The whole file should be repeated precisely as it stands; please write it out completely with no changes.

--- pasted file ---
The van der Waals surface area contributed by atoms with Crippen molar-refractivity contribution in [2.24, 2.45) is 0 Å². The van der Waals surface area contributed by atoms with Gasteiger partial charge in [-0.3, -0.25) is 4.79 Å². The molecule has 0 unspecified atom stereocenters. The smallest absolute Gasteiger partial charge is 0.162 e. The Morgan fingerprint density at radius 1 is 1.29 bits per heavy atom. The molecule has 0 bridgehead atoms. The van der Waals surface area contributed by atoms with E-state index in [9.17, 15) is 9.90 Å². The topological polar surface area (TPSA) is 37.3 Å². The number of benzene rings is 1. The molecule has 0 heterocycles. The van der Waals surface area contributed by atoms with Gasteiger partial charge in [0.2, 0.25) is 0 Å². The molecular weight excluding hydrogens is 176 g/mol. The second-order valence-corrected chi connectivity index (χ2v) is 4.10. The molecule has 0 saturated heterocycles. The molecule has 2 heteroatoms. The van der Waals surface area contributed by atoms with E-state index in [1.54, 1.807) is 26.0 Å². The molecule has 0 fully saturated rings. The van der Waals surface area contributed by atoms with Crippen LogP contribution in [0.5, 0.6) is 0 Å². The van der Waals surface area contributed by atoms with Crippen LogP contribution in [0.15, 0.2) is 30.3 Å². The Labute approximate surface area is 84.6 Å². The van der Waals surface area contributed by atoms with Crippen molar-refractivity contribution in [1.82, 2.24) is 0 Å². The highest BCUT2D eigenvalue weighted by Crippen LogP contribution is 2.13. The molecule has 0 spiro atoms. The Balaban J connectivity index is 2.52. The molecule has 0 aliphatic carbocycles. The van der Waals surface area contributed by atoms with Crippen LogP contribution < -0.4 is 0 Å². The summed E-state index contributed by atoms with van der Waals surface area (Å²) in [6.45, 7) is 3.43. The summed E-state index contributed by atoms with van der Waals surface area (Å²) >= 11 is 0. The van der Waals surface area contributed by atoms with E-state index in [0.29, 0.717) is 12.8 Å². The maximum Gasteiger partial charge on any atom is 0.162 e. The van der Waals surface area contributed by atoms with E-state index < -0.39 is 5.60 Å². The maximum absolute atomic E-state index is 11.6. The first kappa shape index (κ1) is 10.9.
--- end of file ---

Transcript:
The van der Waals surface area contributed by atoms with Crippen molar-refractivity contribution in [2.24, 2.45) is 0 Å². The van der Waals surface area contributed by atoms with Gasteiger partial charge in [-0.3, -0.25) is 4.79 Å². The molecule has 0 unspecified atom stereocenters. The smallest absolute Gasteiger partial charge is 0.162 e. The Morgan fingerprint density at radius 1 is 1.29 bits per heavy atom. The molecule has 0 bridgehead atoms. The van der Waals surface area contributed by atoms with E-state index in [9.17, 15) is 9.90 Å². The topological polar surface area (TPSA) is 37.3 Å². The number of benzene rings is 1. The molecule has 0 heterocycles. The van der Waals surface area contributed by atoms with Gasteiger partial charge in [0.2, 0.25) is 0 Å². The molecular weight excluding hydrogens is 176 g/mol. The second-order valence-corrected chi connectivity index (χ2v) is 4.10. The molecule has 0 saturated heterocycles. The molecule has 2 heteroatoms. The van der Waals surface area contributed by atoms with E-state index in [1.54, 1.807) is 26.0 Å². The molecule has 0 fully saturated rings. The van der Waals surface area contributed by atoms with Crippen LogP contribution in [0.5, 0.6) is 0 Å². The van der Waals surface area contributed by atoms with Crippen LogP contribution in [0.15, 0.2) is 30.3 Å². The Labute approximate surface area is 84.6 Å². The van der Waals surface area contributed by atoms with Crippen molar-refractivity contribution in [1.82, 2.24) is 0 Å². The highest BCUT2D eigenvalue weighted by Crippen LogP contribution is 2.13. The molecule has 0 spiro atoms. The Balaban J connectivity index is 2.52. The molecule has 0 aliphatic carbocycles. The van der Waals surface area contributed by atoms with Crippen LogP contribution < -0.4 is 0 Å². The summed E-state index contributed by atoms with van der Waals surface area (Å²) in [6.45, 7) is 3.43. The summed E-state index contributed by atoms with van der Waals surface area (Å²) >= 11 is 0. The van der Waals surface area contributed by atoms with E-state index in [0.29, 0.717) is 12.8 Å². The maximum Gasteiger partial charge on any atom is 0.162 e. The van der Waals surface area contributed by atoms with E-state index < -0.39 is 5.60 Å². The maximum absolute atomic E-state index is 11.6. The first kappa shape index (κ1) is 10.9.